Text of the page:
Igor Eronko, a Sport-Express hockey writer and KHL-TV commentator, tweeted that “Moscow plans to cancel all the sports events with more than 5,000 spectators. . . . It will definitely affect the KHL playoffs.” . . .

For an in-depth look at postponements, cancellations and more from the hockey world, check out this right here from Conway’s Russian Hockey Blog. There is a whole lot of information here. . . .

The Ivy League shut down all spring football practices, effective Tuesday morning and running through at least April 5. . . .

The Ivy League also cancelled its Division I men’s and women’s basketball tournaments that were to have been played this weekend in Cambridge, Mass. The Princeton women and Yale men were awarded the league’s NCAA tournament bids. . . . The Ivy League also made the decision to limit attendance at all sporting events through the end of its spring season. . . .

The Connecticut Interscholastic Athletic Conference cancelled the rest of its state boys and girls basketball, boys ice hockey and boys swimming tournaments. . . . The Connecticut High School Girls Hockey Association has also cancelled its playoffs. . . .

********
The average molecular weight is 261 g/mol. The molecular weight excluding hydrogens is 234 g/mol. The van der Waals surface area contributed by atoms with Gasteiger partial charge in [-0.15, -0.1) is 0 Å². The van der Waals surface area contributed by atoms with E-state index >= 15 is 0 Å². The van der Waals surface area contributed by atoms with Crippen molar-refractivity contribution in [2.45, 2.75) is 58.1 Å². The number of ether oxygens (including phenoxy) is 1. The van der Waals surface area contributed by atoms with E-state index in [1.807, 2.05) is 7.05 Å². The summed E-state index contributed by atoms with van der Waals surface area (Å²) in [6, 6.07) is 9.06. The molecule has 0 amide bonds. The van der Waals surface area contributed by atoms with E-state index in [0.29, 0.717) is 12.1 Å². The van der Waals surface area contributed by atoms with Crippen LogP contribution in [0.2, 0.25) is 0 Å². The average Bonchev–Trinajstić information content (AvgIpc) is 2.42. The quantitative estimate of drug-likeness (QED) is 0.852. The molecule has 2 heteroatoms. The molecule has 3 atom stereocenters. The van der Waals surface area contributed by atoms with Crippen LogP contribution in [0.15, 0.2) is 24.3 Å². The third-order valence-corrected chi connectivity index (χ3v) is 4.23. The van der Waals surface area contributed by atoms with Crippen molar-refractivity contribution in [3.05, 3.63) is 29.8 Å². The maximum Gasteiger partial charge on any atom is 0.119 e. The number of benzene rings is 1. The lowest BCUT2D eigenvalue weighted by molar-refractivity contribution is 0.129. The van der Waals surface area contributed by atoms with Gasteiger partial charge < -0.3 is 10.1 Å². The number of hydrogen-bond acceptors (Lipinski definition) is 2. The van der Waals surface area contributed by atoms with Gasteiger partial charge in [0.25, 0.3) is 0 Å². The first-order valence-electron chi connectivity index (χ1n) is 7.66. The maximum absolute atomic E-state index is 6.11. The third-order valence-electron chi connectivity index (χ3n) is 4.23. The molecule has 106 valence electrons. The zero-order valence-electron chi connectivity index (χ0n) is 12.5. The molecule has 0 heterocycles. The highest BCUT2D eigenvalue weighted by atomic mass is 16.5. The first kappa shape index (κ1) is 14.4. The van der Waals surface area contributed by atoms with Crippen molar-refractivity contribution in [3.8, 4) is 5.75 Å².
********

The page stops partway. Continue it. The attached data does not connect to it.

Mike DeWine, the governor of Ohio, has recommended all indoor games be played without spectators. That would include the NHL’s Columbus Blue Jackets, who are at home to the Pittsburgh Penguins, and the NBA’s Cleveland Cavaliers, whose next home game is scheduled for March 24. . . . DeWine tweeted that “for indoor events, we are asking for no events with spectators other than the athletes, parents and others essential to the game.” . . . The Blue Jackets later issued a statement, saying that they have been in contact with the NHL and “it has been determined that our scheduled games, including Thursday vs. Pittsburgh and Saturday vs. Nashville, will go on as scheduled and be open to ticket fans that wish to attend.” . . . The Mid-American Conference men’s and women’s basketball tournaments will be played at Rocket Mortgage FieldHouse in downtown Cleveland starting on Thursday, but with a restricted attendance policy. Thus, they won’t be open to the public. . . .